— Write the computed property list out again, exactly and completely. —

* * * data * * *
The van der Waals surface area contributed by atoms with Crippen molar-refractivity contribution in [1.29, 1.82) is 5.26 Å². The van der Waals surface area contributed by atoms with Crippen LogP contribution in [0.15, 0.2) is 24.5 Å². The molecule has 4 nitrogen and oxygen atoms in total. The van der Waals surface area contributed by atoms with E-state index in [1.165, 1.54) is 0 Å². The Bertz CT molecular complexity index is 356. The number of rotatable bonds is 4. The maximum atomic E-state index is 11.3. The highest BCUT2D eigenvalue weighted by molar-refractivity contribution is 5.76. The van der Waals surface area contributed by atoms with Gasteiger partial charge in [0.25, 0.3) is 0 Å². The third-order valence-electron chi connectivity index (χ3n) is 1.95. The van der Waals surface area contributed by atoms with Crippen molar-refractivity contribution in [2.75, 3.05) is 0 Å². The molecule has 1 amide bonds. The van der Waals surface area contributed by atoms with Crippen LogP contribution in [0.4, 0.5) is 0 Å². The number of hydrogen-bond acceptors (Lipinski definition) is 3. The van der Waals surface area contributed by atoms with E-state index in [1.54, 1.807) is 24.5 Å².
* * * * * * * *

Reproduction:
The van der Waals surface area contributed by atoms with Crippen molar-refractivity contribution in [1.29, 1.82) is 5.26 Å². The van der Waals surface area contributed by atoms with Crippen LogP contribution in [0.15, 0.2) is 24.5 Å². The molecule has 4 nitrogen and oxygen atoms in total. The van der Waals surface area contributed by atoms with E-state index in [1.165, 1.54) is 0 Å². The Bertz CT molecular complexity index is 356. The number of rotatable bonds is 4. The maximum atomic E-state index is 11.3. The highest BCUT2D eigenvalue weighted by molar-refractivity contribution is 5.76. The van der Waals surface area contributed by atoms with Gasteiger partial charge in [0.25, 0.3) is 0 Å². The third-order valence-electron chi connectivity index (χ3n) is 1.95. The van der Waals surface area contributed by atoms with Crippen molar-refractivity contribution in [2.75, 3.05) is 0 Å². The molecule has 1 amide bonds. The van der Waals surface area contributed by atoms with Crippen LogP contribution in [0.4, 0.5) is 0 Å². The number of hydrogen-bond acceptors (Lipinski definition) is 3. The van der Waals surface area contributed by atoms with E-state index in [1.54, 1.807) is 24.5 Å².